While the national Democratic and Republican parties, along with their allied super PACs, have been spending hand over fist for months in states like Indiana, Nevada, North Dakota and Wisconsin, Arizona didn’t appear to be on anyone’s radar until just a couple weeks ago, after Flake’s dominating win in the GOP primary.
Now, outside groups are pouring money into a race that was once viewed as a lock for the GOP in one of America’s more reliably red states.
Carmona, whom national Democrats and even President Barack Obama helped recruit into the race, has climbed in the polls. Most polls show Flake leading by a few points, within the margin of error, while a recent poll showed Carmona with a slight lead.
Cook Political Report on Oct. 4 designated the Arizona Senate race as an “unlikely toss-up,” one day after Public Policy Polling, a Democratic firm based in North Carolina, released a poll showing Carmona leading Flake by three points. Flake led by one point in a PPP poll just three weeks earlier.
“This open-seat contest has puzzled us for months,” wrote Jennifer Duffy of Cook Political Report. “Despite Democrats’ insistence that it would be a close race, there wasn’t much evidence to support that contention. Now that the race between Republican U.S. Rep. Jeff Flake and former U.S. Surgeon General Richard Carmona is truly engaged, the close contest that Democrats predicted has emerged.”
Carmona spokesman Andy Barr said a lot of people were slow to figure out how competitive the race would be.
“I don’t think the national groups were really looking to spend money here because they didn’t think that we’d be able to get this into a position where Carmona’s capable of winning,” Barr said. “Our guys got up first. We have no idea what they’re doing, but I think our side was quicker to recognize the potential that was there.”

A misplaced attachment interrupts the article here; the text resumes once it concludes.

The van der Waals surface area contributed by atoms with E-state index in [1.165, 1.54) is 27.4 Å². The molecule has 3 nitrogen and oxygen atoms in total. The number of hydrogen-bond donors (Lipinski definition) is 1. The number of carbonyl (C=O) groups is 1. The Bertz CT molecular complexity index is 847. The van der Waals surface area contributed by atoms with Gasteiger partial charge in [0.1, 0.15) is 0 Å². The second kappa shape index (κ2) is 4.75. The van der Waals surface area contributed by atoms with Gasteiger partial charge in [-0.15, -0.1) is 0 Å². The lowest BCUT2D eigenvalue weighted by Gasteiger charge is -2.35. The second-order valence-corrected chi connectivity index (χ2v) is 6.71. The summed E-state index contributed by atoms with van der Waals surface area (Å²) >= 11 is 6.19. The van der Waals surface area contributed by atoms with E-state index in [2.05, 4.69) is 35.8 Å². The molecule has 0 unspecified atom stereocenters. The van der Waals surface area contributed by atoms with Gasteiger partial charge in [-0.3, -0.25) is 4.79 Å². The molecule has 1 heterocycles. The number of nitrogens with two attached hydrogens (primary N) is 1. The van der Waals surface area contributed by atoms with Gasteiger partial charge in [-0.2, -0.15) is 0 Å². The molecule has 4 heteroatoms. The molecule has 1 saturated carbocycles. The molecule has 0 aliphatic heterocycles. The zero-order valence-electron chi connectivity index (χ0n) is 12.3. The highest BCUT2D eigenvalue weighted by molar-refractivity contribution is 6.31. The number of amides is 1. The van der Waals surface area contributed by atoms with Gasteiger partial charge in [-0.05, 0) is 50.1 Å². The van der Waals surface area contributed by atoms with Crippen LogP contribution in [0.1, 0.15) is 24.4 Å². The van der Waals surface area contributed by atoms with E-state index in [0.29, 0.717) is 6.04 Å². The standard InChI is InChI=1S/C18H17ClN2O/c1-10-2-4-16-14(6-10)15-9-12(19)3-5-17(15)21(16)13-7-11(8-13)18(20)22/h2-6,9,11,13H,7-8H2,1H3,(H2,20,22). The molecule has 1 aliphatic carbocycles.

A Flake spokesman could not be reached for comment.
VoteVets Action Fund, a veterans’ organization that supports Democratic candidates, and Majority PAC, which backs Democratic Senate candidates, kicked off the outside spending binge in September with an ad accusing Flake of voting against veterans’ issues. The group spent about $280,000 for a week’s worth of advertising on broadcast and cable television.
The conservative Club for Growth, which spent about $1 million on advertising in the Republican primary against Flake opponent Wil Cardon, responded for Flake with a $500,000 media buy against Carmona.
The Democratic Senatorial Campaign Committee bought $526,000 in airtime to help Carmona, according to national media reports, airing its first ad on Oct. 3. The next day, the National Republican Senatorial Committee announced a $550,000 buy of its own.
Flake and the conservative groups that are supporting him have held to a consistent message – that Carmona will be a “rubber stamp” for Obama and supports Democratic issues such as the Affordable Care Act. The Club for Growth warned that a Carmona victory could leave Democrats in control of the U.S. Senate.
Democrats have hit Flake on a number of fronts. VoteVets criticized his record on veterans’ issues, including his vote against the post-9/11 GI Bill, while the DSCC attacked his position on women’s issues.
DSCC also contributed $115,000 through the end of August to the Arizona Democratic Party’s federal campaign fund.
In addition, FreedomWorks, a conservative super PAC, has spent about $175,000 in the race, mostly on online advertising and grassroots organizing.